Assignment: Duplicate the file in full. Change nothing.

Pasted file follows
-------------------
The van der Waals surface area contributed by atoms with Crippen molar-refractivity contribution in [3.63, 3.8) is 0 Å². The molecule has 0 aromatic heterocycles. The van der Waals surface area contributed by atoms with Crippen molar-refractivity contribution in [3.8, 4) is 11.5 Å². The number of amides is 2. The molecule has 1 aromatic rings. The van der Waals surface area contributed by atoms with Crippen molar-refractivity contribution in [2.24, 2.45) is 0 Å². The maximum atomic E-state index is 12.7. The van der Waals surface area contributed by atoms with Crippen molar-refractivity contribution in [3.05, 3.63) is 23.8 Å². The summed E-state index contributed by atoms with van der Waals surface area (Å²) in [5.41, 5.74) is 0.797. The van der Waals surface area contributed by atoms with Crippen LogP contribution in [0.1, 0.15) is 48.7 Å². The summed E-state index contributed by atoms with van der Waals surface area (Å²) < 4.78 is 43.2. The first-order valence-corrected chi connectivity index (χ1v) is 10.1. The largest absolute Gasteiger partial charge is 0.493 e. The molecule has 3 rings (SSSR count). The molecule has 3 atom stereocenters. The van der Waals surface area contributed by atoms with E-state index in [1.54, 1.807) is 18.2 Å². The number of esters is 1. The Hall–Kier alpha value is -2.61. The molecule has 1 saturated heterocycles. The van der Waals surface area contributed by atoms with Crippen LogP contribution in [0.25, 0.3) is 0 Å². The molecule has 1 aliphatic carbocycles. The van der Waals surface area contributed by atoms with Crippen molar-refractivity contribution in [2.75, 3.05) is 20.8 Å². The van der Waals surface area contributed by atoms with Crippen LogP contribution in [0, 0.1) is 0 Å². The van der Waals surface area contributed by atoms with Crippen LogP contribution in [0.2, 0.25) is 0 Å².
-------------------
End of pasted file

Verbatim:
The van der Waals surface area contributed by atoms with Crippen molar-refractivity contribution in [3.63, 3.8) is 0 Å². The molecule has 0 aromatic heterocycles. The van der Waals surface area contributed by atoms with Crippen molar-refractivity contribution in [3.8, 4) is 11.5 Å². The number of amides is 2. The molecule has 1 aromatic rings. The van der Waals surface area contributed by atoms with Crippen molar-refractivity contribution in [2.24, 2.45) is 0 Å². The maximum atomic E-state index is 12.7. The van der Waals surface area contributed by atoms with Crippen molar-refractivity contribution in [3.05, 3.63) is 23.8 Å². The summed E-state index contributed by atoms with van der Waals surface area (Å²) in [5.41, 5.74) is 0.797. The van der Waals surface area contributed by atoms with Crippen LogP contribution in [0.1, 0.15) is 48.7 Å². The summed E-state index contributed by atoms with van der Waals surface area (Å²) < 4.78 is 43.2. The first-order valence-corrected chi connectivity index (χ1v) is 10.1. The largest absolute Gasteiger partial charge is 0.493 e. The molecule has 3 rings (SSSR count). The molecule has 3 atom stereocenters. The van der Waals surface area contributed by atoms with E-state index in [1.54, 1.807) is 18.2 Å². The number of esters is 1. The Hall–Kier alpha value is -2.61. The molecule has 1 saturated heterocycles. The van der Waals surface area contributed by atoms with Crippen LogP contribution in [0.25, 0.3) is 0 Å². The molecule has 1 aliphatic carbocycles. The van der Waals surface area contributed by atoms with Crippen molar-refractivity contribution in [2.75, 3.05) is 20.8 Å². The van der Waals surface area contributed by atoms with Crippen LogP contribution in [0, 0.1) is 0 Å². The van der Waals surface area contributed by atoms with Crippen LogP contribution in [0.2, 0.25) is 0 Å².